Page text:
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Child custody in Nevada

Nevada courts would rather deal with custody agreements instead of disputes. However, if an agreement cannot be established, then a judge can make a decision regarding legal and physical custody.

Legal custody refers to a parent’s right to have a say in a child’s upbringing. Issues pertaining to education, medical treatments and religion fall under the legal custody category. When a parent has legal custody rights, he or she has access to any school or medical documents. Typically, parents with legal custody may participate in school-related events. Unless otherwise declared or stated, both parents are granted equal legal custody rights.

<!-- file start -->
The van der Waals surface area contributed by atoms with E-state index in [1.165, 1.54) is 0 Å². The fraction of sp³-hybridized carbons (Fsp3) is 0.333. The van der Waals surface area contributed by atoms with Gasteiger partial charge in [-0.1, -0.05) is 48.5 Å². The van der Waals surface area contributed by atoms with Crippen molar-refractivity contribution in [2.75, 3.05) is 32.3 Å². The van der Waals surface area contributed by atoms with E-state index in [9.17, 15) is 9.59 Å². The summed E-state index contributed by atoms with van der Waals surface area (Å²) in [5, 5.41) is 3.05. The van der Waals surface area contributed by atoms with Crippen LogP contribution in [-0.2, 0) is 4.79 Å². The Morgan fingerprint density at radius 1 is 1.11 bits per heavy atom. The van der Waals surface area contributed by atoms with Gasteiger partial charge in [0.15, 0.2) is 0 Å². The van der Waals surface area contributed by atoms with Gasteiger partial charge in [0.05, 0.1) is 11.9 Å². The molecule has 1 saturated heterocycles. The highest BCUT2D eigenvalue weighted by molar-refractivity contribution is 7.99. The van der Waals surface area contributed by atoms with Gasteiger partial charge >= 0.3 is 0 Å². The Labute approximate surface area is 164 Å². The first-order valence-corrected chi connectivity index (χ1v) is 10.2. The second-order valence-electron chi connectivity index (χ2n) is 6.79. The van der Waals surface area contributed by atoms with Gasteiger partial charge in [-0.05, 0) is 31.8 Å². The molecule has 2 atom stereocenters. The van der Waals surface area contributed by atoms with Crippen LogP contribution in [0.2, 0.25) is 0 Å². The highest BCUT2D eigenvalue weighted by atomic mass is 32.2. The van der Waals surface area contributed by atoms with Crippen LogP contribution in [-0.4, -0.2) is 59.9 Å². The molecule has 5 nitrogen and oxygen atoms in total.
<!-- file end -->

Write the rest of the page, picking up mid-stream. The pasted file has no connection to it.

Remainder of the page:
Physical custody pertains to where a child lives and spends time. Parents with primary physical custody live with their children on a full-time basis. In many cases, the non-residential parent will receive visitation rights on weekends and during certain holidays. The court will sometimes give both parents physical custody, which is known as joint physical custody. The child will then live with each parent for an equal amount of time.

In Nevada, child custody decisions are based on the child’s best interest. When a parent is awarded physical custody, it is because the court believes the child will have the strongest chance to flourish in the designated environment. Courts push joint legal custody because it allows both parents to have active roles the lives of their child or children.

The court believes that children benefit best when both parents are actively involved in their lives. A family law attorney could advise a parent on how to pursue custodial rights that promote the best interest of a child.

Source: Clark County Courts, “Custody, Visitation & Child Support”, September 23, 2014

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